Qualified Domestic Relations Order: What Is It?

If you’ve ever sat down with a tax specialist or a financial advisor, he/she might have mentioned something about a QDRO or Qualified Domestic Relations Order. And, if you’re like the millions of other folks just hearing this phrase, you might be wondering what it means and how it affects you. It’s reasonable to question what you’re not sure about especially when it comes to financial matters. So, what exactly is a QDRO?


What Is A Qualified Domestic Relations Order


A Qualified Domestic Relations Order is a court order or decree that establishes the marital property rights for a spouse, ex-spouse, child or a dependent with all respect to certain kinds of qualified retirement plans such as the defined contribution and defined benefits plans.


- Defined contribution plans indicate what contribution level the employer has.

- Defined benefits plans promote a certain amount of monthly benefits that are paid at retirement.


ERISA Guidelines Of What Falls and Does Not Fall Under The Qualified Domestic Relations Order


Basically, the Qualified Domestic Relations Order is part of a retirement plan, which ensures the retiree has money during the golden years to financially support themselves. This is because of a 1974 measure dubbed ERISA or Employee Retirement Income Security Act. This act sets the minimum standards for pension plans within the private sector and gives in-depth guidelines on the federal income tax effects on transactions linked to employee benefit plans. ERISA also has the anti-assignment and alienation guidelines that also ensure this happens.


ERISA will not cover retirement plans set up by churches and government entities or plays that comply with workers’ compensation, disability and unemployment laws. It also will not cover plans that are designed outside the United States for the purpose of a nonresident alien.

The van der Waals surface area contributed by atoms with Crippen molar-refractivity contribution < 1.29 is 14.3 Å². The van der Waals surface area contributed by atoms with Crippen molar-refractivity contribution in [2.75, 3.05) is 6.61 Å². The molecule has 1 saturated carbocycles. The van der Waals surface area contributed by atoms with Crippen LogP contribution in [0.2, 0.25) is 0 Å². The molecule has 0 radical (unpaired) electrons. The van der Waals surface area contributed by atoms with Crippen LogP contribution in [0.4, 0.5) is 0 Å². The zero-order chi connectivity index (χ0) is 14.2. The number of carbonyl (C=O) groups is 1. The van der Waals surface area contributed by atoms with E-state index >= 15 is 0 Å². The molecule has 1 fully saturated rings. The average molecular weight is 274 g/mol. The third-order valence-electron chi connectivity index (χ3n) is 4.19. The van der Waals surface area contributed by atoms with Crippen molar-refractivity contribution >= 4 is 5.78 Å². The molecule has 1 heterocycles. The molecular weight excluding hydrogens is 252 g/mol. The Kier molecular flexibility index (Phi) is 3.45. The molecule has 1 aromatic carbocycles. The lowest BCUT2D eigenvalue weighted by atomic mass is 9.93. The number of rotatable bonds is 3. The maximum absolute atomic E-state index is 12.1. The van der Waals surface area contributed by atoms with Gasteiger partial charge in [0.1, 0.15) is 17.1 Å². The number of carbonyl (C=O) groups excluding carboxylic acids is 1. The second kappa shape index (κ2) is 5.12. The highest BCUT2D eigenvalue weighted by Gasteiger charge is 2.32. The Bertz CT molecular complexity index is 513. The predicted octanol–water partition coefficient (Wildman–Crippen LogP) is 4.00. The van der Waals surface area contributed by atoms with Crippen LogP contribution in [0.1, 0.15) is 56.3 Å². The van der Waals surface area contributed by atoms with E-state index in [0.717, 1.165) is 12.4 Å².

Now, Qualified Domestic Relations Order will not be applied to any non-qualified retirement plans like annuity plans and specific deferred compensation plans. Your individual retirement account does not fall under ERISA even if you have a tax deduction. Thus, you will not need the QDRO.


Under Qualified Domestic Relations Order exceptions, an order can be attached to some, if not all, of the participant’s retirement benefits so that the wife, ex-wife, children or other dependent are given monies to satisfy a family support and/or marital property obligation. However, it must be a qualified domestic relations order before it is even considered.


Child Support Matters and  Qualified Domestic Relations Order


Should a Qualified Domestic Relations Order be in place for child support, nothing the parent does can withdraw it, as they are permanent. This is especially helpful if the participant is no longer employed due to retirement and is getting benefits or he/she is unemployed but has the benefits from their previous employer. It can also be drafted to deal with child support arrears. A QDRO, which is time-consuming to put together, must have the minor children’s birthdate and the date the payments will end.


Who Handles The Retirement Plan and What Are Their Duties


According to Federal law, the retirement plan administrator (individual or entity) is the one responsible to figure out whether or not a domestic relations order is a qualified domestic relations order. Plan administrators must carry out their duties quickly in the interests of the participants and beneficiaries.


The plan must lay out sensible procedures to determine the status of a Qualified Domestic Relations Order and do the distributions as set out by the plan. Administrators must give participants and alternate payees notice of the qualified domestic relations order receipt and are able to show a copy of the procedures to determine the status on such orders.


A Qualified Domestic Relations Order is a necessary document that ensures financial safety in the future. However, if you’re wondering how it affects retirement plans including any tax implications it may have, it would be in your best interest to talk with a financial or tax advisor.

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